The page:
Hackers posing as a veteran London art dealer tricked a Dutch museum buying a John Constable painting into paying 2.4 million pounds ($3.1 million) into a fraudulent bank account.
Scamming their way into the middle of months of negotiating emails between Simon C. Dickinson Ltd. and Rijksmuseum Twenthe, the imposters persuaded the museum to transfer the funds to a Hong Kong account. The Enschede, Netherlands-based museum suffered a setback in its lawsuit Thursday, when a judge ruled against its claim for damages.
During correspondence between the real dealers and the museum, cybercriminals gained access to one of the party’s systems, monitored the negotiations and at a suitable point sent a number of spoof emails appearing to originate from Dickinson.
The art dealer’s negotiators were looped in to some of the emails between the museum and the hackers but they said and did nothing to correct the impression that the emails came from Dickinson, the museum’s lawyer Gideon Shirazi told a London High Court.
“Silence would give rise to an implied representation,” he said. “By saying nothing, they said everything.”
Constable was a 19th century English landscape artist, most famous for his paintings of Dedham Vale on the border between Essex and Sussex counties. The museum’s director became interested in buying one of his works while at the European Fine Art Fair in the Netherlands in March 2018.
The museum should have taken the basic step of independently confirming that the bank details received in an email were genuine, Dickinson’s lawyer Bobby Friedman told the court. The art dealer didn’t know a fraud was being perpetrated and would have been horrified if it had realized this, he said.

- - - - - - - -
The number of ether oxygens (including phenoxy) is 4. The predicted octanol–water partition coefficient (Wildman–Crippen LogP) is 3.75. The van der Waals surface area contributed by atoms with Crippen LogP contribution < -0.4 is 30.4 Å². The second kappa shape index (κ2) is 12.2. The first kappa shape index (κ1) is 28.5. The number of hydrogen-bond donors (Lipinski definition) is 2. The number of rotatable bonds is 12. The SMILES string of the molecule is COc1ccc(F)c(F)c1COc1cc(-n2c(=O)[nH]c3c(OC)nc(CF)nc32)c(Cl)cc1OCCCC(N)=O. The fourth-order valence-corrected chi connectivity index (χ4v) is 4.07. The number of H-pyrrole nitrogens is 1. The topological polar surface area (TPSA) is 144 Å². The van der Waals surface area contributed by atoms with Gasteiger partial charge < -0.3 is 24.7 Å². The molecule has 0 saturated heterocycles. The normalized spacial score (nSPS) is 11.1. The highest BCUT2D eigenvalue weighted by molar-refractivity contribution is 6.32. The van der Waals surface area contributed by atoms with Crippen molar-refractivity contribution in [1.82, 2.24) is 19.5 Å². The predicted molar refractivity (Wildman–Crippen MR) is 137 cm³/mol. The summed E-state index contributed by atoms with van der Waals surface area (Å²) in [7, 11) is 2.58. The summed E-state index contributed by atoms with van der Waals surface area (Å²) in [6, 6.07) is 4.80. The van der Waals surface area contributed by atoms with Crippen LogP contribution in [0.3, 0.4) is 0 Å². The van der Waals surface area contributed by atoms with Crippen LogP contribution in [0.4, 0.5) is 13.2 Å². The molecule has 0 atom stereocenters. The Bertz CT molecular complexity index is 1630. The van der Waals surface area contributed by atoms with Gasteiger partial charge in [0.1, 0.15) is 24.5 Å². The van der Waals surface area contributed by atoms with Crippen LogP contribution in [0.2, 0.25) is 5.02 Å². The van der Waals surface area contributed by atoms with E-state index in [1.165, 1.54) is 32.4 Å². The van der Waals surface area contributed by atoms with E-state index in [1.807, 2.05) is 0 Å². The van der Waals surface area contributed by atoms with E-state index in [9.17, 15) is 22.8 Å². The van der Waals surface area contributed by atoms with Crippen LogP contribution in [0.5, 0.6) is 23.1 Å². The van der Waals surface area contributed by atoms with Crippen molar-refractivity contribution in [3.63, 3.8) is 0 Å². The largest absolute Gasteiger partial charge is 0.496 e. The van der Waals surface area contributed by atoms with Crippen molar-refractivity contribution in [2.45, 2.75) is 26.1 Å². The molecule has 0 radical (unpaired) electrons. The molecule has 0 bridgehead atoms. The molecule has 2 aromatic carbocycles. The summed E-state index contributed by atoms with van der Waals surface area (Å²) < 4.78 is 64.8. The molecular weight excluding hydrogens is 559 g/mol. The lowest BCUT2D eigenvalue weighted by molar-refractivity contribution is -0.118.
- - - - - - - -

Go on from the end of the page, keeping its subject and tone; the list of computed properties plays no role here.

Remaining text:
“Instead of accepting the reality of the situation, the museum has reacted by pursuing a series of hopeless claims against SCD, in the hope of pinning the blame for the museum’s mistake on SCD,” he said in written submissions.
Judge Mark Pelling dismissed the museum’s application to include eight claims, including that the dealer owed it a duty of care to maintain reasonable email cybersecurity, but said if it considers an alternative way to claim for damages, it can serve another application to amend the claims against Dickinson.
Rijksmuseum Twenthe didn’t respond to a request for comment. Dickinson declined to comment.
The museum is currently holding the painting and won’t return it, despite Dickinson having not been paid, Friedman told the court. It’s preventing the dealer from selling the piece elsewhere and paying the undisclosed owner, he said.
It is still unknown who was behind the hack and whether the fraudsters infiltrated the museum or the dealer’s email accounts. Both sides claim it was the other who got hacked.
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